• The EHT does not apply to a home used as a principal residence or is subject to a long term tenancy agreement of at least 180 days accrued in a calendar year with a minimum of 30 day terms for the tenancies.

  • There are various exemptions for the EHT for situations such as major renovations, major illness, death of the owner, ownership of the property changed curing the previous year, strata rental restrictions that were in place prior to November 16, 2016, homes used for work orders, homes subject to a court order. Explanations for these can be found on the City of Vancouver website https://vancouver.ca/home-property-development/will-your-home-be-taxed.aspx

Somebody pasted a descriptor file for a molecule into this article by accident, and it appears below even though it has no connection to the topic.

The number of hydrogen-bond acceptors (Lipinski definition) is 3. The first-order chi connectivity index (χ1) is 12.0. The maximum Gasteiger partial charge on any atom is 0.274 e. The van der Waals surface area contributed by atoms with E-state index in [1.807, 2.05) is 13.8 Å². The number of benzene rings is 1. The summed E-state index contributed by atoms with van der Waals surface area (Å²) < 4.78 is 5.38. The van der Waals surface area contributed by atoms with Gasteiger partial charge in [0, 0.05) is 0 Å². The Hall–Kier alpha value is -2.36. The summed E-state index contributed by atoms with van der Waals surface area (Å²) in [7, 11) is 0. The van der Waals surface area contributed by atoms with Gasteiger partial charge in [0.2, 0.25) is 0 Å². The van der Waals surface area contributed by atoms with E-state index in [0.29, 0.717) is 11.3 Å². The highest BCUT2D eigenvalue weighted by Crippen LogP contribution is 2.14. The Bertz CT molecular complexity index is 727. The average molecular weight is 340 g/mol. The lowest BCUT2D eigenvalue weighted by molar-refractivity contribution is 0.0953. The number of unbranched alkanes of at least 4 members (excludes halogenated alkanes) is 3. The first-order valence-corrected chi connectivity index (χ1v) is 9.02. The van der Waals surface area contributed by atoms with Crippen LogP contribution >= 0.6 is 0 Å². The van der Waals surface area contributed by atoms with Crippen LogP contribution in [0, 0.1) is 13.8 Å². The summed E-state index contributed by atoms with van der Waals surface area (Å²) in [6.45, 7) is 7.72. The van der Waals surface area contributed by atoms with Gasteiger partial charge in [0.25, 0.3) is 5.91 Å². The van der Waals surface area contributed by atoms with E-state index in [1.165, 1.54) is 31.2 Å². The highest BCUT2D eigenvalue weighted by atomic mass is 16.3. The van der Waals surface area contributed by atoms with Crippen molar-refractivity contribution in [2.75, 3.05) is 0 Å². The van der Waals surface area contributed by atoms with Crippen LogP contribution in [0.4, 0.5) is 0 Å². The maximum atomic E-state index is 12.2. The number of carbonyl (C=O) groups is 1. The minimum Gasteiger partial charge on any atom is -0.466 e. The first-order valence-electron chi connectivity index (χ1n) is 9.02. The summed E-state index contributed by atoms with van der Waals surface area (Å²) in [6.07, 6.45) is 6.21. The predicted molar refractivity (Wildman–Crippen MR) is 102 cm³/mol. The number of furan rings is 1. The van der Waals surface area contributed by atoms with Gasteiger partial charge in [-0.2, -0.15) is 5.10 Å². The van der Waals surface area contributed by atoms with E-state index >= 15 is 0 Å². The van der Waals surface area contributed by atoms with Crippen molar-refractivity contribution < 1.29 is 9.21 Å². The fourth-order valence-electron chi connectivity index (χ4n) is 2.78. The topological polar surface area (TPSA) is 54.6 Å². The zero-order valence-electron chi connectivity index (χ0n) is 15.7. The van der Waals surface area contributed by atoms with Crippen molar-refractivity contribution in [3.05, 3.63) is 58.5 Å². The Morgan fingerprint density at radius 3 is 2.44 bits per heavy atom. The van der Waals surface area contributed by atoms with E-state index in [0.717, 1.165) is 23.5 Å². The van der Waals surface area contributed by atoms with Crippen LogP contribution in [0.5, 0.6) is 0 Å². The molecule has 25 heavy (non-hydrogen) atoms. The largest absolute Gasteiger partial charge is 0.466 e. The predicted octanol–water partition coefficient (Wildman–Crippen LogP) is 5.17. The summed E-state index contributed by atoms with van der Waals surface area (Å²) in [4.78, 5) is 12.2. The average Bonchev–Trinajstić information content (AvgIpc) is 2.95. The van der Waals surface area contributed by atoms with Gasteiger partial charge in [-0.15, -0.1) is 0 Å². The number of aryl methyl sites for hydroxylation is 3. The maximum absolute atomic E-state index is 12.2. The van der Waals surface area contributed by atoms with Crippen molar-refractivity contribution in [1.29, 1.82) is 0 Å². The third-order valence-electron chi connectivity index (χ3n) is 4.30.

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The data relating to real estate on this website comes in part from the MLS® Reciprocity program of either the Real Estate Board of Greater Vancouver (REBGV), the Fraser Valley Real Estate Board (FVREB) or the Chilliwack and District Real Estate Board (CADREB). Real estate listings held by participating real estate firms are marked with the MLS® logo and detailed information about the listing includes the name of the listing agent. This representation is based in whole or part on data generated by either the REBGV, the FVREB or the CADREB which assumes no responsibility for its accuracy. The materials contained on this page may not be reproduced without the express written consent of either the REBGV, the FVREB or the CADREB.